Bipolar Disorder: Preceded by Mood Changes and Sleep Problems

AngerIt is not uncommon for an unsteady mood and sleeping problems to occur before the onset of bipolar disorder.[1] In fact, the earliest signs to appear are often irritability, impatience, social isolation, weight gain, tiredness, and suspiciousness.1

According to Dr. Eike Zeschel of Ruhr University—Bochum, “These symptoms might be indicators for early recognition of bipolar disorder.”1 For example, patients with bipolar disorder often report mood changes and disturbed daily rhythm during the months that lead up to their first depressive or manic episode.1 Psychosis-like symptoms also occurred significantly more often before a depressive episode rather than before a manic episode.1

Zeschel and colleagues conducted a study in which participants were approximately 35 years old.1 Twenty-seven patients had bipolar disorder type I and 15 had bipolar disorder type II.1 Overall, every patient with type I bipolar disorder and all but one patient with type II reported having at least one pre-onset symptom.1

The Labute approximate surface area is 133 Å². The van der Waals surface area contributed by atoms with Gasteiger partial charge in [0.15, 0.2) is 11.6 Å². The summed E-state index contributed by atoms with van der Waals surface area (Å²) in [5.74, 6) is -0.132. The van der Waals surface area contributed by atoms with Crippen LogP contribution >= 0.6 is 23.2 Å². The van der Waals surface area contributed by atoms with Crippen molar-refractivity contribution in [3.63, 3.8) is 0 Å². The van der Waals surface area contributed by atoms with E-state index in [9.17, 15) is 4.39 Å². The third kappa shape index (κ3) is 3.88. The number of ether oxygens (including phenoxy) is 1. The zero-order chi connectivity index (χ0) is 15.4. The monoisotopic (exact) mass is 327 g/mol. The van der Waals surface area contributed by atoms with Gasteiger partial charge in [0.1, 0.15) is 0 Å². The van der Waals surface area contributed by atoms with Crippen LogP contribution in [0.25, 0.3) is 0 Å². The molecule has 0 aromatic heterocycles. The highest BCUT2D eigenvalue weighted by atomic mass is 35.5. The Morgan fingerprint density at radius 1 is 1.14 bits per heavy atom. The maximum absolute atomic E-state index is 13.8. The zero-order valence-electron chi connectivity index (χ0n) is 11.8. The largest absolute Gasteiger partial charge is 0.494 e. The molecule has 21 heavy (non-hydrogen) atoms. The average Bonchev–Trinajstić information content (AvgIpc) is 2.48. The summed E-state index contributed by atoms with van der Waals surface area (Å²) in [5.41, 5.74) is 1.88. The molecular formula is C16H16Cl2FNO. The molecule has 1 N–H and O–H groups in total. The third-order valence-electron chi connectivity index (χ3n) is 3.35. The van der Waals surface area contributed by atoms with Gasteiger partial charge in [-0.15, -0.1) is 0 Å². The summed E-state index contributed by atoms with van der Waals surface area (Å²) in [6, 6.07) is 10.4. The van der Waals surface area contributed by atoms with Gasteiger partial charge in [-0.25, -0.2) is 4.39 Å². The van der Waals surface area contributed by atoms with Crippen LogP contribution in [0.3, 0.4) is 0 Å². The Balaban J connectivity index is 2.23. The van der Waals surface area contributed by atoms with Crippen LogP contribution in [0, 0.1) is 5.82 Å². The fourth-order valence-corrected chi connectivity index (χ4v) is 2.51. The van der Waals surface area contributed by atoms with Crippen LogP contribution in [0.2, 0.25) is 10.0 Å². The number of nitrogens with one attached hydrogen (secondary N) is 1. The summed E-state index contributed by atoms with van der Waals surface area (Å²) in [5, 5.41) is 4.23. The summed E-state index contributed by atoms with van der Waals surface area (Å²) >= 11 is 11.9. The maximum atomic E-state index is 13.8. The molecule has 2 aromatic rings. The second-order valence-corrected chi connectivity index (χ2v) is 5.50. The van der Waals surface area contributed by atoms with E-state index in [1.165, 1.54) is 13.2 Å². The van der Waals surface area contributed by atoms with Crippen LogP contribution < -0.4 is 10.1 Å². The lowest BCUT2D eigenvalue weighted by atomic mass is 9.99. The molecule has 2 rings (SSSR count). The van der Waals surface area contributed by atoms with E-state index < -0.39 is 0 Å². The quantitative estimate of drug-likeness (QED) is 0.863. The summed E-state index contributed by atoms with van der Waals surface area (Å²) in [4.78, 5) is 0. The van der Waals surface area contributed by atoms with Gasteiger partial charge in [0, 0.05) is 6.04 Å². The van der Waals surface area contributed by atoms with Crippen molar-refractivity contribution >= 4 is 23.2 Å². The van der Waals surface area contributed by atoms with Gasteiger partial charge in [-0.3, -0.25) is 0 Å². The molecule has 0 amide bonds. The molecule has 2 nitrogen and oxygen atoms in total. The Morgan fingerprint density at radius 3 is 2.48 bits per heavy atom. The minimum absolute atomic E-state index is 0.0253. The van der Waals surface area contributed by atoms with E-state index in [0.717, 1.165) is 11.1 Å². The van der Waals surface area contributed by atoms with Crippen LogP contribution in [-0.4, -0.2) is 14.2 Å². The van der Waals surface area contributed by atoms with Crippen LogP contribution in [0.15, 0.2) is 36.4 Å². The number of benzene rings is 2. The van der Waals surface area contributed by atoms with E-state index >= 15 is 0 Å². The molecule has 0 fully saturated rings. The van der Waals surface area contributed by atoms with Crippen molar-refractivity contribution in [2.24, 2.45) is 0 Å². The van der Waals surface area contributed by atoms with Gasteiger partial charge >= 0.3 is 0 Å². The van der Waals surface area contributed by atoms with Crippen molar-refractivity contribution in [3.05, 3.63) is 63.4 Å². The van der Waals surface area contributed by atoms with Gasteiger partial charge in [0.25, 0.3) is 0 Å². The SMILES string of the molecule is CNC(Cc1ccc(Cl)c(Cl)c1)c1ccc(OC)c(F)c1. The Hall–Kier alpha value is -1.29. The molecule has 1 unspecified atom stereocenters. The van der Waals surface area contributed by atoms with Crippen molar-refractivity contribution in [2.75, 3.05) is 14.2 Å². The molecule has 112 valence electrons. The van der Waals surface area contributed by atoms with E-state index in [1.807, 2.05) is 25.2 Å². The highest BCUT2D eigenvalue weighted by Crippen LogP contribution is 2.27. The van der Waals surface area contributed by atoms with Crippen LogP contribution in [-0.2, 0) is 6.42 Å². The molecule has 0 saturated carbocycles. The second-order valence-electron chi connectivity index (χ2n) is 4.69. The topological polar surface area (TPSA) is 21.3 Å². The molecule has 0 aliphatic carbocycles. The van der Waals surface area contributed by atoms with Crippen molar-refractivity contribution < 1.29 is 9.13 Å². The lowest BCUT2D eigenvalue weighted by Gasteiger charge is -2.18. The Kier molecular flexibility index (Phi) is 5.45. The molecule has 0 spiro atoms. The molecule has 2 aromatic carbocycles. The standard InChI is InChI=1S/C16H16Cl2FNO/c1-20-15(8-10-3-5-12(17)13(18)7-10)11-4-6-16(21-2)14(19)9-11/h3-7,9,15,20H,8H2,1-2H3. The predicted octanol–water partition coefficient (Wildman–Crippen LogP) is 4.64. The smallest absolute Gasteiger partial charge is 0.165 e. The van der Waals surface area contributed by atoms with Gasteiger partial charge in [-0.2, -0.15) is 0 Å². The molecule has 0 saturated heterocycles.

Pre-depressive symptoms lasted significantly longer—4.1 months—than pre-manic symptoms—1.3 months.1 The frequency and severity of the symptoms were similar between the two types of bipolar disorder, however.1

The most common symptoms that preceded the first depressive episode were depressed mood, reduced energy, physical exhaustion, tiredness, and social isolation.1 On the other hand, the most frequently reported symptoms before the first manic episode were feeling extremely energetic, physical agitation, talkativeness, racing thoughts, and low requirement for sleep.1

According to Zeschel, “In general, early symptoms showed a progressive, accelerating course toward a full-blown mood episode. Symptoms became more prevalent and more specific to the respective affective phase the closer the patients got to their mood episode.”1

General symptoms, such as unsteady mood and disrupted sleep patterns, also occurred frequently in both groups of participants.1 The first symptoms to appear in both patient groups were irritability, impatience, social isolation, weight gain, tiredness, and suspiciousness.1

Zeschel said, “These findings highlight the necessity to inquire about the patients’ entire psychopathological symptom ‘package’ and not only about specific affective symptoms when suspecting that they may be developing bipolar disorder.”1

[1] Pedersen, T. (2013). Bipolar Often Preceded by Mood Changes, Sleep Problems. Psych Central. Retrieved on December 27, 2013, from http://psychcentral.com/news/2013/12/21/bipolar-often-preceded-by-mood-changes-sleep-problems/63606.html

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